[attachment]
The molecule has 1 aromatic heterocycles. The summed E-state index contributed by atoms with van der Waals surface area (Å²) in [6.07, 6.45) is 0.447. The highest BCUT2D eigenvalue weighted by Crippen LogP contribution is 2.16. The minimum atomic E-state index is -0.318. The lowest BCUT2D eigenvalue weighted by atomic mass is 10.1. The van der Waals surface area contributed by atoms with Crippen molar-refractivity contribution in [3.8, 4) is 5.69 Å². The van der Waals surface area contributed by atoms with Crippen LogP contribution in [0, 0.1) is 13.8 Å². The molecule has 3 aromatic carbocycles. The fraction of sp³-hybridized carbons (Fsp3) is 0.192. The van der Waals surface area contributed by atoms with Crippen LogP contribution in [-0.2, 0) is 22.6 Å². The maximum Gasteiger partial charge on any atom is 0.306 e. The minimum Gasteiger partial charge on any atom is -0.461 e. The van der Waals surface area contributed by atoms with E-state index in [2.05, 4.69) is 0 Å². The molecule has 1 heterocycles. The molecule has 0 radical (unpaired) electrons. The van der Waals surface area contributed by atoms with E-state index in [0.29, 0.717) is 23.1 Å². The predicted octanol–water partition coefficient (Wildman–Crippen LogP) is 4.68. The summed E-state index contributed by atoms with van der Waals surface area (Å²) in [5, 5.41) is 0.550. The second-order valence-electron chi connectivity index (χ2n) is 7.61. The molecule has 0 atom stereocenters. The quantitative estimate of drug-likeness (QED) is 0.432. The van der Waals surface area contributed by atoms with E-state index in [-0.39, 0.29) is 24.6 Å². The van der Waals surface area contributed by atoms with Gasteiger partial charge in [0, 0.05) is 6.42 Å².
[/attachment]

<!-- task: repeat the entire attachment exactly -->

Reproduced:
The molecule has 1 aromatic heterocycles. The summed E-state index contributed by atoms with van der Waals surface area (Å²) in [6.07, 6.45) is 0.447. The highest BCUT2D eigenvalue weighted by Crippen LogP contribution is 2.16. The minimum atomic E-state index is -0.318. The lowest BCUT2D eigenvalue weighted by atomic mass is 10.1. The van der Waals surface area contributed by atoms with Crippen molar-refractivity contribution in [3.8, 4) is 5.69 Å². The van der Waals surface area contributed by atoms with Crippen LogP contribution in [0, 0.1) is 13.8 Å². The molecule has 3 aromatic carbocycles. The fraction of sp³-hybridized carbons (Fsp3) is 0.192. The van der Waals surface area contributed by atoms with Crippen LogP contribution in [-0.2, 0) is 22.6 Å². The maximum Gasteiger partial charge on any atom is 0.306 e. The minimum Gasteiger partial charge on any atom is -0.461 e. The van der Waals surface area contributed by atoms with E-state index in [2.05, 4.69) is 0 Å². The molecule has 1 heterocycles. The molecule has 0 radical (unpaired) electrons. The van der Waals surface area contributed by atoms with E-state index in [0.29, 0.717) is 23.1 Å². The predicted octanol–water partition coefficient (Wildman–Crippen LogP) is 4.68. The summed E-state index contributed by atoms with van der Waals surface area (Å²) in [5, 5.41) is 0.550. The second-order valence-electron chi connectivity index (χ2n) is 7.61. The molecule has 0 atom stereocenters. The quantitative estimate of drug-likeness (QED) is 0.432. The van der Waals surface area contributed by atoms with E-state index in [-0.39, 0.29) is 24.6 Å². The van der Waals surface area contributed by atoms with Gasteiger partial charge in [0, 0.05) is 6.42 Å².